Enid was my local crush, as opposed to, say, a music crush, like Laura Veirs, or a back-in-the-day crush, like Janeane Garofalo. I miss Enid. Not terribly, not like a limb, more like a bus – there’ll be another one along in a while. Crush might be too strong a word.
I walk with a stick. Although it’s not an affectation, I don’t use it for support to any great extent; rather, it’s a reference point, telling me where the ground is, when to swing my right leg, where to put my left foot. Enid was like the stick – an anchor, not an object of slavering lust. I don’t even know what she looked like, really, or even her name. I thought of her as Enid because of her short…shortish…Hitler length black hair and thick spectacle frames: Enid Coleslaw from Ghost World. And although I saw her several times a week for years, I never got a good look at her face because she was a bike courier.
There was something reassuring about the way she rode. Not frantic or showy in any way, but straight as an arrow, never slowing or accelerating, just maintaining this smooth flow. I doubt that she stopped for red lights; I used to imagine her ghosting through traffic, eating and sleeping on the move like a two-wheeled shark. She was tall and powerful and only ever wore black, and every time I saw her it was the end of a working day and her face shot by in a flushed blur.
Originally she pedalled a green drop-bar rattletrap that looked like my school bike, although I bet it was always lubed, pumped and tuned to the bridge. Later she got a Bianchi track bike, long before the word fixie was common parlance and legions of skinny-jeaned fixters took over the streets.
I only ever caught one glimpse of her face. I was sitting in the sunshine outside the coffee shop and, just for once, I spotted her before she passed by. There’s no way she looked like a young, purple Sigourney Weaver, but that’s what I saw. Wish fulfilment; I know better than to trust my optic nerve.
I spend most afternoons in the company of a cute five-year-old PowerBook, alternating brief bursts of typing and gazing out of the coffee shop window, a neoprene laptop wallet between the heinously uncomfortable wooden chair and my arse. This coffee shop’s also a bike shop, and in the smell of grease, inner tube air and ground beans, I have another anchor; I know where I am.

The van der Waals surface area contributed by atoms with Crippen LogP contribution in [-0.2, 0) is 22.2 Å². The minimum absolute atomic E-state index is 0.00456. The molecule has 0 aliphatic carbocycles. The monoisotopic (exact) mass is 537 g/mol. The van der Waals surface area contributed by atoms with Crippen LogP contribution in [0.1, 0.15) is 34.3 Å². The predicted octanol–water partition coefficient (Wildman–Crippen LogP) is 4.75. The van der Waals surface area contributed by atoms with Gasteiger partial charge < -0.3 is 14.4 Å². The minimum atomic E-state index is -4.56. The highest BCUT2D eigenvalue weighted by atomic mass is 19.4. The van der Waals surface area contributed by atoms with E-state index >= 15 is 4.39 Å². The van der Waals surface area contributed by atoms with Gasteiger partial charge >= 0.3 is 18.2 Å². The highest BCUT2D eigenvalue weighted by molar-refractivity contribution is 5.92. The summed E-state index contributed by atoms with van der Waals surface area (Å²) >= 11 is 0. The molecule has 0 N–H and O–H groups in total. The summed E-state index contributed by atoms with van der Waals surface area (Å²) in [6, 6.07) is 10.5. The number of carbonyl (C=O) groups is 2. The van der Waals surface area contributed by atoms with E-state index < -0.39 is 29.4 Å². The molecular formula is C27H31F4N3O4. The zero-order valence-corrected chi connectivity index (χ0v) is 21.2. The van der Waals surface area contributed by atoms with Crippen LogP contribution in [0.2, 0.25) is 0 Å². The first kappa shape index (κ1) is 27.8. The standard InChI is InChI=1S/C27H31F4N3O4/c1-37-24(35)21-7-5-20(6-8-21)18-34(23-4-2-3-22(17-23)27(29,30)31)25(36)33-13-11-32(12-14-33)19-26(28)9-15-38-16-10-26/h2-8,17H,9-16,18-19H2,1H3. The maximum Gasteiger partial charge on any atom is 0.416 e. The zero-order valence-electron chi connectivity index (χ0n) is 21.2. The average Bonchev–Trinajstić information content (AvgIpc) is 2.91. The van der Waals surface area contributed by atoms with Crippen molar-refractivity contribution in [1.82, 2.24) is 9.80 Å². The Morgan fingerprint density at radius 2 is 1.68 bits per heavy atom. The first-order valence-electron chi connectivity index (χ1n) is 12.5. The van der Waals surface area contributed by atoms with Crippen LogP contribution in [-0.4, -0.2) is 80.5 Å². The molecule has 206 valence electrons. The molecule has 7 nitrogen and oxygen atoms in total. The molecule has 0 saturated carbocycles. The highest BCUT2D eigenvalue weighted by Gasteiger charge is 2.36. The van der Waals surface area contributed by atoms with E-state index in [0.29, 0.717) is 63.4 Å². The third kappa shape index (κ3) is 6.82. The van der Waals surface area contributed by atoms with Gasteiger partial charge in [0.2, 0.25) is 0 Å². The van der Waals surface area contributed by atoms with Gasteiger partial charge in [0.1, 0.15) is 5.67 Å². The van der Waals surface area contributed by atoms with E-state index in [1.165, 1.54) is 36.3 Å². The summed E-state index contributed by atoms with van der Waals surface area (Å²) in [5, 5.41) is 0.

If Virginia Woolf had hung on for another ten years, she’d have looked (and dressed) just like Tiko, who runs the Little Georgia café. Tiko’s another touchstone; Ismail the barber too. The opening scene of Cronenberg’s Eastern Promises, where the guy uses a cut-throat razor in a very literal fashion, that was shot in Ismail’s place.
Enid, Tiko, Ismail, Lee and Kathryn at the bike shop, Istvan the Polish barista, Hat Bloke from The Film Shop, the lady who runs the sweet shop who looks like a lady who runs a sweet shop, the old woman in the Elvis t-shirt who walks and walks and reeks of piss – I see them and, yes, I know where I am.
I was rolling home from Cranksters’ Paradise just now, podged up on lattes and pain au raisin. A woman on a bike passed by – an everyday commuter, not a courier, but…distracting. Not as tall as Enid, densely tattoed arms, similar heavy-framed glasses. Hair that, although black, was less Hitler and more Sonic the Hedgehog, and a slight smile. Hello! Didn’t I say there’d be another one along in a while?